“He’s still alive. Film these marauders. Look, he’s still alive. He’s gasping,” a man says as a Russian soldier with a jacket pulled over his head, apparently wounded, is seen still breathing. A soldier then shoots the man twice. After the man keeps moving, the soldier shoots him again, and he stops. The Times is not publishing the video because of its graphic nature.
At least three other apparent Russian soldiers, including one with an obvious head wound who has his hands tied behind his back, can be seen dead near the victim. All are wearing camouflage, and three have white arm bands commonly worn by Russian troops. Equipment is scattered around them, and there are blood stains near each man’s head.
The soldiers are lying in the road a few feet from a BMD-2, an infantry fighting vehicle used by Russian airborne units. Some appear to have had their jackets, shoes or helmets removed. Farther up the road, other destroyed vehicles can be seen.
The video was filmed on a road just north of the village of Dmytrivka, around 7 miles southwest of Bucha, where the discovery of hundreds of corpses of people in civilian clothes in recent days has prompted accusations that Russian troops killed civilians as they retreated.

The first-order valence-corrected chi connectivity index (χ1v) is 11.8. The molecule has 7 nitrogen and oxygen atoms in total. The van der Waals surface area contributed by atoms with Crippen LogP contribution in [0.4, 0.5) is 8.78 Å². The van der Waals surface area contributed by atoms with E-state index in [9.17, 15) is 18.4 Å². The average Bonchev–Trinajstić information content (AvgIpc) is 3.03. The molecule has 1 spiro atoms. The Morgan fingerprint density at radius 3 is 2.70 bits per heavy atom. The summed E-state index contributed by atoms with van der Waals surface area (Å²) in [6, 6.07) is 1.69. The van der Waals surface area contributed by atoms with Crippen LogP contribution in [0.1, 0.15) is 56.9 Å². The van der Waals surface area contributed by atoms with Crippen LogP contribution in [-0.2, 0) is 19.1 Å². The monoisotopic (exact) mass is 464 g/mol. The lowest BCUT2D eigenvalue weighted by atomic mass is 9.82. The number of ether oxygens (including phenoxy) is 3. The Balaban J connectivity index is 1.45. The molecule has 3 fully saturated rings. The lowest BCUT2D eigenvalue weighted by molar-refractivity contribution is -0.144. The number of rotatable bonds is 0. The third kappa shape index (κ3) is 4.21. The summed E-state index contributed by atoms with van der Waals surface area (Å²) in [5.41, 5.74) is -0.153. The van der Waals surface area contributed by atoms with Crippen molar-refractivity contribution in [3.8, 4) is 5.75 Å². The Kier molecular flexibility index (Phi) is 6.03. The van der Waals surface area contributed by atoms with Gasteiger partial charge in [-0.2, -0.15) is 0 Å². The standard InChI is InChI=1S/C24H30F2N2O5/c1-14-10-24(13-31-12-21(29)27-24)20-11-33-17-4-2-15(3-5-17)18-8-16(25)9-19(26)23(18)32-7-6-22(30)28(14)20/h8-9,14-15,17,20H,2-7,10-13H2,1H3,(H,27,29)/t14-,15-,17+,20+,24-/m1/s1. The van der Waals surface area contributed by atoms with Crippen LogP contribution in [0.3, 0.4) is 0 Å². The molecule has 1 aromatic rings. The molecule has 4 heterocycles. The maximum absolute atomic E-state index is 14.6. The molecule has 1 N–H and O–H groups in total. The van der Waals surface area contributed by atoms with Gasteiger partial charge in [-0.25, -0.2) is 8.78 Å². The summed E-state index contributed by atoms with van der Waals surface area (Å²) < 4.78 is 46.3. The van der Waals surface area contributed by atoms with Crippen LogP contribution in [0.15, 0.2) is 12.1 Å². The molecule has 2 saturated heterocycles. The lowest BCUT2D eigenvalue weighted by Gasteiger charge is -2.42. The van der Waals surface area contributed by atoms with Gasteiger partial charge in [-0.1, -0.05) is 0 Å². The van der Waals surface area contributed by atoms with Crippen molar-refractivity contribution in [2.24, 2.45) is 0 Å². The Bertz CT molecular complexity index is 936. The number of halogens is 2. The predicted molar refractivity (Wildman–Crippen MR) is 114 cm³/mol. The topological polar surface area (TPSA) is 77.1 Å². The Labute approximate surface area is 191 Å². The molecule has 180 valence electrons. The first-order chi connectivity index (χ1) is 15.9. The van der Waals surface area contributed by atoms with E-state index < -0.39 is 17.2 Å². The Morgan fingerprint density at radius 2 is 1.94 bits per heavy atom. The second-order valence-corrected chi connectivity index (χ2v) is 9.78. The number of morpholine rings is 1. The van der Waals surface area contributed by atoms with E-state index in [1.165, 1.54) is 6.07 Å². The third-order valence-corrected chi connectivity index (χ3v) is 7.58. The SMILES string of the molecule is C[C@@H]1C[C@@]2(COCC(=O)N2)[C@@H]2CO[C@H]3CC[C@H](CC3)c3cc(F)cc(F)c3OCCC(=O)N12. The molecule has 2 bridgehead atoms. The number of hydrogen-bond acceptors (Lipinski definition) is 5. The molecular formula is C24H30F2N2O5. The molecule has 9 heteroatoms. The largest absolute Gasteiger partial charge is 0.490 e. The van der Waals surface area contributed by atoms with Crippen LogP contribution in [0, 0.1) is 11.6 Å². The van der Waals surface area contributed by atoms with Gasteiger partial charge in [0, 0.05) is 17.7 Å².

The killings appear to have been the result of a Ukrainian ambush of a Russian column that occurred on or around March 30 as Russian troops were withdrawing from small towns west of Kyiv that have been the scene of fierce fighting for weeks. Oz Katerji, a freelance journalist, posted videos and pictures of the destroyed column on Twitter on April 2 and wrote that soldiers told him that the Russians had been ambushed 48 hours earlier.
Ukraine’s Defense Ministry also tweeted about the destruction of the Russian convoy, calling it “precise work” by Ukrainian forces. “These are not even humans,” a Ukrainian soldier says in the video as he walks among the wrecked vehicles, adding that two Russian lieutenants had been taken prisoner.
The Ukrainian soldiers are identifiable by their flag patches and blue arm bands and repeat, “Glory to Ukraine,” multiple times. Their unit is unclear, but in the video of the killing, one of the men refers to some of them as “Belgravia lads,” likely referring to a housing development called Belgravia located a few hundred yards from the incident.
A Ukrainian news agency that posted a video of the aftermath of the ambush March 30 described it as the work of the “Georgian Legion,” a paramilitary unit of Georgian volunteers that formed to fight on behalf of Ukraine in 2014.
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